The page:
desiring to make me yours this instant,§

you like a mother have appeared before me§

and cut the delusion of unending births.§

You have come and entered my heart,§

imprinting clear the five prime letters,§

set foot in the world in the form of a guru,§

declared the final truth is this, gladly,§

graciously shown the way of life unfading.§

With that unfailing weapon, your glance,§

you have put an end to my heinous sins,§

poured in my ear uncloying precepts,§

laid bare for me the clarity§

of ever-fresh awareness,§

sweetly given me your sweet grace§

for firm control of the senses five,§

taught how to still the organs of action;§

snapped my two-fold karma and dispelled§

my darkness, giving, out of grace,§

a place for me in all four states;§

dissolved the illusion of triple filth,§

taught me how to shut the five§

sense gates of the nine-door temple,§

fixed me firm in the six yogic centers,§

stilled my speech, taught me§

the writ of iḍā and piṅgalā,§

shown me at last the head of sushumṇā.§

To the tongue of the serpent that sinks and soars§

you have brought the force sustaining the three§

bright spheres of sun, moon and fire—§

the mantra unspoken asleep in the snake—§

and explicitly uttered it;§

imparted the skill of raising by breath§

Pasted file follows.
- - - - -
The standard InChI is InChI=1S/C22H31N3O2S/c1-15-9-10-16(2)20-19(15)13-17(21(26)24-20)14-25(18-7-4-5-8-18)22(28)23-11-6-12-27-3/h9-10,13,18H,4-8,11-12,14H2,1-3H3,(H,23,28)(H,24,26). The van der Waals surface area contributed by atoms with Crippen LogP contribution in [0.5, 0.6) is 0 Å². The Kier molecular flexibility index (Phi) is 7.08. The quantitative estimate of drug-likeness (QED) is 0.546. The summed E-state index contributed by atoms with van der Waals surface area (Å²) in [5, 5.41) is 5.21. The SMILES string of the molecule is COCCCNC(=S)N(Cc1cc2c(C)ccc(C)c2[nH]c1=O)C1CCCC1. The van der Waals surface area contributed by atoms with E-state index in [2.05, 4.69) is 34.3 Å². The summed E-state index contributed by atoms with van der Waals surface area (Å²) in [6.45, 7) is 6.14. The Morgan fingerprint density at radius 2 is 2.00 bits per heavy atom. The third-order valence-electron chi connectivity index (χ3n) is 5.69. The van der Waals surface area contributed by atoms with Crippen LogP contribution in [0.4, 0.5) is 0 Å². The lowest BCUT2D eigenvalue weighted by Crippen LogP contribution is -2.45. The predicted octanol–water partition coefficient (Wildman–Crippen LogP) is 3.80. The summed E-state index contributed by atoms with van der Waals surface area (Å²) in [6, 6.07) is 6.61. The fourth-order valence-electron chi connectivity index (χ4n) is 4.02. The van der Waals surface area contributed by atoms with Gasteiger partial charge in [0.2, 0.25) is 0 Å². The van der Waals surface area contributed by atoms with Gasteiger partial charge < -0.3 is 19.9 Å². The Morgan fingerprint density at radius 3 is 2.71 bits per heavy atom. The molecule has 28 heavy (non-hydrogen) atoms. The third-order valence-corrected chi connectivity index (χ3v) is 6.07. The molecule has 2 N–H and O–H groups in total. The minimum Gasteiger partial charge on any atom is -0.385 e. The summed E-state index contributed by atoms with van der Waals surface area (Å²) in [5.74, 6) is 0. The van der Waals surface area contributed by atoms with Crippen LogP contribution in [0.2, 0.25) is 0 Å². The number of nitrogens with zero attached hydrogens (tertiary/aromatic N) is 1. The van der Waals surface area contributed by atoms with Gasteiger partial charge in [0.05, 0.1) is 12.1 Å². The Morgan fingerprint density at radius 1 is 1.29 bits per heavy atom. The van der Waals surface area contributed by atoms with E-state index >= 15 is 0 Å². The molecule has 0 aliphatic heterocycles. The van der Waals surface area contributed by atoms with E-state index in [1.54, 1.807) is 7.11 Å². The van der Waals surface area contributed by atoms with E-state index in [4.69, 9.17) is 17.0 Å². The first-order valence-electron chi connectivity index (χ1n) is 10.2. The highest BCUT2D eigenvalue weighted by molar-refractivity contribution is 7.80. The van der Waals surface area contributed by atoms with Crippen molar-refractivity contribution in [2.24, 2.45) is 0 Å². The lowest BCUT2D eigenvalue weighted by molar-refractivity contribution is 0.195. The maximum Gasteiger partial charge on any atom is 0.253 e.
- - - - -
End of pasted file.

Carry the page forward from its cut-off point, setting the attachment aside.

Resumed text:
the raging flame of mūlādhāra;§

explained the secret of immortality,§

the sun’s movement and the charm§

of the moon; the water lily’s friend,§

the sixteen states of the prasāda mantra;§

revealed to me in thoughtful wisdom§

the six-faced form and the meanings four;§

disclosed to me the subtle body§

and the eight separate modes of being;§

the orifice of Brahman opened,§

giving me miraculous powers,§

by your sweet grace, and mukti, too;§

revealed my Self to me and by your grace§

swept away accumulated karma,§

stilled my mind in tranquil calm§

beyond speech and thought;§

clarified my intellect, plunged me§

in bliss which is the common ground§

of light and darkness.§

Boundless beatitude you have given me,§

ended all affliction, shown the way of grace:§

Śiva eternal at the core of sound,§

Śivaliṅga within the heart,§

atom within atom, vast beyond all vastness,§

sweetness hid in the hardened node.§

You have steadied me clear in human form§

all besmeared with holy ashes;§

added me to the congregation§

of your servants true and trusty;§

made me experience in my heart§

the inmost meaning of the five letters;§

restored my real state to me;§

and rule me now, O Master of Wisdom,§

Vināyaka. Your feet alone,§

O Master of Wisdom, Vināyaka,§

your feet alone, are my sole refuge.§